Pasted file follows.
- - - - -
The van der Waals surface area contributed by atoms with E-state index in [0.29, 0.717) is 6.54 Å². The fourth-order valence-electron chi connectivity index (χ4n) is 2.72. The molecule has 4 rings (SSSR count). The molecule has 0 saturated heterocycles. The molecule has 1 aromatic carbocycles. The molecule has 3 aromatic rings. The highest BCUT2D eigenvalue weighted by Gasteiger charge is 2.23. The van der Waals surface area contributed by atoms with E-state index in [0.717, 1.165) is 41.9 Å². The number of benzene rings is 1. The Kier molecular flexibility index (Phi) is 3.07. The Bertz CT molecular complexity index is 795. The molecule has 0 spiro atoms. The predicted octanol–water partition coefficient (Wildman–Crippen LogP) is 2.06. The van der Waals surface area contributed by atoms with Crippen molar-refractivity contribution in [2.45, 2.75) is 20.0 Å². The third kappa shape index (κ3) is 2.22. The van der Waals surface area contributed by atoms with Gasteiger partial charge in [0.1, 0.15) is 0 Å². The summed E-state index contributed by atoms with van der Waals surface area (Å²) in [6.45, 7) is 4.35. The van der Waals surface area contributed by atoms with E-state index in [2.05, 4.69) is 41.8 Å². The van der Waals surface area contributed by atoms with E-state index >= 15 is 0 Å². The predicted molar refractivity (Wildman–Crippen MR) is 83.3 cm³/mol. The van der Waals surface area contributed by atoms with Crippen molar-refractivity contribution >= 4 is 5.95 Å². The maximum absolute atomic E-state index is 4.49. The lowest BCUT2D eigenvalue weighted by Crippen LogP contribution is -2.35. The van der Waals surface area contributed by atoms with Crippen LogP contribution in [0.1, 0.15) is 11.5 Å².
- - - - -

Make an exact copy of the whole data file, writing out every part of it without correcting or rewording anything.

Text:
The van der Waals surface area contributed by atoms with E-state index in [0.29, 0.717) is 6.54 Å². The fourth-order valence-electron chi connectivity index (χ4n) is 2.72. The molecule has 4 rings (SSSR count). The molecule has 0 saturated heterocycles. The molecule has 1 aromatic carbocycles. The molecule has 3 aromatic rings. The highest BCUT2D eigenvalue weighted by Gasteiger charge is 2.23. The van der Waals surface area contributed by atoms with E-state index in [0.717, 1.165) is 41.9 Å². The number of benzene rings is 1. The Kier molecular flexibility index (Phi) is 3.07. The Bertz CT molecular complexity index is 795. The molecule has 0 spiro atoms. The predicted octanol–water partition coefficient (Wildman–Crippen LogP) is 2.06. The van der Waals surface area contributed by atoms with Crippen molar-refractivity contribution in [2.45, 2.75) is 20.0 Å². The third kappa shape index (κ3) is 2.22. The van der Waals surface area contributed by atoms with Gasteiger partial charge in [0.1, 0.15) is 0 Å². The summed E-state index contributed by atoms with van der Waals surface area (Å²) in [6.45, 7) is 4.35. The van der Waals surface area contributed by atoms with E-state index in [2.05, 4.69) is 41.8 Å². The van der Waals surface area contributed by atoms with E-state index >= 15 is 0 Å². The predicted molar refractivity (Wildman–Crippen MR) is 83.3 cm³/mol. The van der Waals surface area contributed by atoms with Crippen molar-refractivity contribution >= 4 is 5.95 Å². The maximum absolute atomic E-state index is 4.49. The lowest BCUT2D eigenvalue weighted by Crippen LogP contribution is -2.35. The van der Waals surface area contributed by atoms with Crippen LogP contribution in [0.1, 0.15) is 11.5 Å².